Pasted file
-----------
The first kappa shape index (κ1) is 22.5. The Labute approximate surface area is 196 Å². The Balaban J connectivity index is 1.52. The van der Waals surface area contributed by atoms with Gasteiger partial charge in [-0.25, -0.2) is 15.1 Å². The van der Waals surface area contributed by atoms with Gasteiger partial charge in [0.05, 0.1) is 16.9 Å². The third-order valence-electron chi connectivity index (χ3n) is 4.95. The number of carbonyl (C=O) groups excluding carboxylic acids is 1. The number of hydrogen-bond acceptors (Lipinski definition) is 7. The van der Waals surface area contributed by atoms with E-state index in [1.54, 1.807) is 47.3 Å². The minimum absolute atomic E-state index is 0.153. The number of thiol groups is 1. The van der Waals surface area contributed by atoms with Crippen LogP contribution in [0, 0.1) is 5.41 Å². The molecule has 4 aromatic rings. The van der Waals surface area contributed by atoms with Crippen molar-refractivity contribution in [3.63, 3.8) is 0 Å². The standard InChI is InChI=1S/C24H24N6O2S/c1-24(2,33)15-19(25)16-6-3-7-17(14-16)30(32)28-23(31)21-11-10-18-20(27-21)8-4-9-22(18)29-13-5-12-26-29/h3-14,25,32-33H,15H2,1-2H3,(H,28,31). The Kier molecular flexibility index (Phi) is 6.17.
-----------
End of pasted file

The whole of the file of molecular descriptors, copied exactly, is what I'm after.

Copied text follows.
The first kappa shape index (κ1) is 22.5. The Labute approximate surface area is 196 Å². The Balaban J connectivity index is 1.52. The van der Waals surface area contributed by atoms with Gasteiger partial charge in [-0.25, -0.2) is 15.1 Å². The van der Waals surface area contributed by atoms with Gasteiger partial charge in [0.05, 0.1) is 16.9 Å². The third-order valence-electron chi connectivity index (χ3n) is 4.95. The number of carbonyl (C=O) groups excluding carboxylic acids is 1. The number of hydrogen-bond acceptors (Lipinski definition) is 7. The van der Waals surface area contributed by atoms with E-state index in [1.54, 1.807) is 47.3 Å². The minimum absolute atomic E-state index is 0.153. The number of thiol groups is 1. The van der Waals surface area contributed by atoms with Crippen LogP contribution in [0, 0.1) is 5.41 Å². The molecule has 4 aromatic rings. The van der Waals surface area contributed by atoms with Crippen molar-refractivity contribution in [3.63, 3.8) is 0 Å². The standard InChI is InChI=1S/C24H24N6O2S/c1-24(2,33)15-19(25)16-6-3-7-17(14-16)30(32)28-23(31)21-11-10-18-20(27-21)8-4-9-22(18)29-13-5-12-26-29/h3-14,25,32-33H,15H2,1-2H3,(H,28,31). The Kier molecular flexibility index (Phi) is 6.17.